You may be a secret winner or loser in the 1986 real estate tax-reform legislative sweepstakes. To get a clue as to how you fare, take a look at the new Senate version of federal tax reform, unveiled last week on Capitol Hill.

Tops on the winners list -- as in the legislation passed by the House last December -- are owners of first and second homes. In the midst of drastic cutbacks in investment preferences everywhere else in the tax code, American homeowners emerge with major relative advantages.

First, the deductibility of mortgage interest and property taxes for primary and second residences is cast in Capitol Hill concrete. Unlike the Reagan administration's 1985 proposals to end the deductibility of mortgage interest and property taxes for second homes, the Republican-controlled Senate Finance Committee's bill leaves current deductions unscathed.

Under the new Senate bill, you can continue to deduct every cent of your property taxes and mortgage interest for as many as two homes. Whether you own a house that racks up $5,000 in mortgage interest payments per year, or two homes that rack up $40,000, you're safe.

Your maximum personal income-tax bracket will drop to either 15 percent, 25 percent or 35 percent. You'll presumably have more after-tax cash to spend but on the other hand, you'll find the write-off value of your mortgage and property-tax payments lessened somewhat.

If the Senate bill passes in its present form, homeowners will have one of the very few personal-use tax shelters left standing in the wake of comprehensive federal tax reform. With unlimited ability to deduct interest and property levies, taxpayers will have new incentives, in fact, to buy larger principal residences, financed with larger amounts of mortgage debt, and to buy a place at the beach or the mountains if they'd never owned one.

Renters, by contrast, receive no tax advantages whatsoever under the Senate bill. To the contrary, the Senate tax legislation appears likely to create new incentives for future owners of apartment complexes to raise rents. The bill would increase many apartment developers' costs of financing by restricting the availability of cut-rate, tax-exempt mortgage-bond issues from local and state agencies.

It would stretch out residential and commercial rental real estate depreciation schedules to 30 years, up from 19 years, and thereby would raise annual federal tax bills for rental-property owners. It also would sharply reduce the ability of developers to raise capital for rental projects through their most popular current vehicle -- public and private real estate limited partnerships. Although apartment-industry trade association spokesmen say the Senate legislation in its present form could lead to rent increases of 15 percent to 25 percent over a five-year period, no one has authoritative projections.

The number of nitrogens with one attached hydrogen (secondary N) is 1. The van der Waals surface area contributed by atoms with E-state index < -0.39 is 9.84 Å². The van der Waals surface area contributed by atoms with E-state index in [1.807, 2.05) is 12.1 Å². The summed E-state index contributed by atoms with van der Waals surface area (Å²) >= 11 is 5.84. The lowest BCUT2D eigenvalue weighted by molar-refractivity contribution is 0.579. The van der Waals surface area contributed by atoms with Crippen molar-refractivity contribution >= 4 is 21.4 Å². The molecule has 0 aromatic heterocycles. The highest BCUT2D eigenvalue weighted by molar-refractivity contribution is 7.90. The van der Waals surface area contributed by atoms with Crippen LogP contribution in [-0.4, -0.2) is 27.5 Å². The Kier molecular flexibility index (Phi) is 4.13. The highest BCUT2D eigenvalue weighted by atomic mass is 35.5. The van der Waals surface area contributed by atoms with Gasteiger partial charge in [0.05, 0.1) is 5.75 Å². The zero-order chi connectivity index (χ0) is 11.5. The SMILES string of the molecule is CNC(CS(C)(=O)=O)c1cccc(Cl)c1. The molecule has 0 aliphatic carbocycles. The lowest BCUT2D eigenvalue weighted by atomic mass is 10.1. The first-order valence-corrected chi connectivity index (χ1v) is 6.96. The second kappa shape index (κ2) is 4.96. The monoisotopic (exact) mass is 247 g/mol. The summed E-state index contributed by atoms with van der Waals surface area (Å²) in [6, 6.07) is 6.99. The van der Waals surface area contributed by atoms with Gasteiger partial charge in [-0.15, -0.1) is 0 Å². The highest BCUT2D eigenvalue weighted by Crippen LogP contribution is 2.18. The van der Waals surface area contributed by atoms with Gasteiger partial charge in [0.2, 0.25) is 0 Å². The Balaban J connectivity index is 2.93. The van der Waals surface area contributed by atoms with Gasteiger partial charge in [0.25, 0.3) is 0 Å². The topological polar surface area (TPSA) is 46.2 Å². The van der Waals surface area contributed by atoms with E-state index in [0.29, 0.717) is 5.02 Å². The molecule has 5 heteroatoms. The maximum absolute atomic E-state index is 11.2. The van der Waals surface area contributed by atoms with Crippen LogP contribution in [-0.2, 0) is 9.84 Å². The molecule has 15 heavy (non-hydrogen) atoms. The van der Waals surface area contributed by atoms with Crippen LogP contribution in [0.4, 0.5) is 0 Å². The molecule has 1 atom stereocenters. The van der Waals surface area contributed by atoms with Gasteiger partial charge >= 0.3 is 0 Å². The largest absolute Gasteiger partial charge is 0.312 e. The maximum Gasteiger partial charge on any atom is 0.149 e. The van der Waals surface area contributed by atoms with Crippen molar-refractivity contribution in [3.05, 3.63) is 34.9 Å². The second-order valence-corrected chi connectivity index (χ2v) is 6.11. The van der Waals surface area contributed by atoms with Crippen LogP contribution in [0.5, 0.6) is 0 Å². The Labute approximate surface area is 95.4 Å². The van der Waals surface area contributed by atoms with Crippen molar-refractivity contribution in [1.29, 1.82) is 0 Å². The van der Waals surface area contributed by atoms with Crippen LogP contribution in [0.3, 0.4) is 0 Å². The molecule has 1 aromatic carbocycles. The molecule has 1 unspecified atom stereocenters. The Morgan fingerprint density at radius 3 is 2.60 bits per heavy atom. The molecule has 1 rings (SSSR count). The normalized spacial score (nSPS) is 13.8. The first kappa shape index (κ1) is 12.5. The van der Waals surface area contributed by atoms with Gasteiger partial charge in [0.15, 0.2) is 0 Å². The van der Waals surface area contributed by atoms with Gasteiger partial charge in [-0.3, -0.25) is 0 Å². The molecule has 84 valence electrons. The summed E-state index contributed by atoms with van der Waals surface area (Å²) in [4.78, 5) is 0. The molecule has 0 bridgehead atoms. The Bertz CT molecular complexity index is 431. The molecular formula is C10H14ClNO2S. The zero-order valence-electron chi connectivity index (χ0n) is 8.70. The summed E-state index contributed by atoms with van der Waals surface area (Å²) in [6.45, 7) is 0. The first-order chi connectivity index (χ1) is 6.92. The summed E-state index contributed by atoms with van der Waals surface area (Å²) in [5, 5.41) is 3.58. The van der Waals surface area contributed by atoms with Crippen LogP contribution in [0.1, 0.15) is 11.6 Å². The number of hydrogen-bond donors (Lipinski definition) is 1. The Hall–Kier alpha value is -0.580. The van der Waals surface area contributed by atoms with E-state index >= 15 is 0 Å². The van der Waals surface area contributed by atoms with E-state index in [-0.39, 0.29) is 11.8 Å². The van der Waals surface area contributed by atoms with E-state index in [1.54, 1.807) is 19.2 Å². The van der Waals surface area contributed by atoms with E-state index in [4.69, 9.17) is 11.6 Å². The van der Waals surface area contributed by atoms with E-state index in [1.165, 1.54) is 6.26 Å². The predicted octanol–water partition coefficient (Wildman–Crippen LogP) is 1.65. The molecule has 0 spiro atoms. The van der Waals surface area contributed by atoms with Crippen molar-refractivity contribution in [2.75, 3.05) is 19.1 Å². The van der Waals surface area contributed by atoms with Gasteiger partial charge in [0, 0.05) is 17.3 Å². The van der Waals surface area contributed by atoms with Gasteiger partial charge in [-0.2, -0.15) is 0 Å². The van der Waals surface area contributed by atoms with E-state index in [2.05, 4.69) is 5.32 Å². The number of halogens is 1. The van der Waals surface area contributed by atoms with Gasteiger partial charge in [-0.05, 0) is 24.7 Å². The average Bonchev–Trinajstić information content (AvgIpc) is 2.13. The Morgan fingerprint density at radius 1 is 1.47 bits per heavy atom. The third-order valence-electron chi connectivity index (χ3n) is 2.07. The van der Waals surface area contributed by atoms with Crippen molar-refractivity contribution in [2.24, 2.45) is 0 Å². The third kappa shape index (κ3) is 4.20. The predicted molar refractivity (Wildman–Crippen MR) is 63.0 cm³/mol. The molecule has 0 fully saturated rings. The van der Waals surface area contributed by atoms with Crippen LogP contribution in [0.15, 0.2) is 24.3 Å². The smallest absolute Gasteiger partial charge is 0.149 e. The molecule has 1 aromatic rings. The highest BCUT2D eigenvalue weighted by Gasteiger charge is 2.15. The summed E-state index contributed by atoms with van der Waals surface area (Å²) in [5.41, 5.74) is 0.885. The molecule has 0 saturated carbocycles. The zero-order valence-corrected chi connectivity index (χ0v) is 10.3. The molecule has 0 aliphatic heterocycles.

What is certain, though, is that the federal tax-treatment disparity between renters and homeowners will be widened under the Senate bill, not lessened.

Who are the other winners and losers under the latest version of tax reform? In the winners column are: %TModerate-income first-time home buyers, and the builders and sellers of homes for such buyers. The Senate bill would preserve the popular "mortgage-bond" program used by government agencies across the country to provide cut-rate mortgage money for first-time purchasers. As much as $21 billion to $25 billion worth of such mortgages could be financed this year alone, according to Carl W. Riedy Jr., head of the Council of State Housing Agencies.

Sellers of property who were worried about higher capital-gains taxes. The Senate bill keeps the maximum federal capital-gains levy at 20 percent, down 5 percentage points from the House-passed bill.

Renovators of historic buildings who had worried about losing their valuable investment tax credits. The Senate bill provides a 20 percent credit on renovation expenses for certified historic buildings and offers 10 percent credits on renovation costs for non-historic commercial projects.

And who are the biggest losers in the proposed new legislation?

Just about anyone who invests in real estate limited partnerships. The Senate bill limits annual interest write-offs (other than for home mortgages) to $1,000 beyond "net investment income" for a single taxpayer and $2,000 to taxpayers filing jointly.

That limitation, which effectively removes one of the key traditional tax benefits of partnerships, "would just about kill real estate investments by tens of thousands of small and medium-scale investors," according to Allen Cymrot, president of KemperCymrot, a nationally prominent real estate syndication firm based in Palo Alto, Calif.

"I can't believe the full Senate would be so shortsighted as to pass the bill in its present form," Cymrot added. "It would be an absolute disaster for American real estate in general."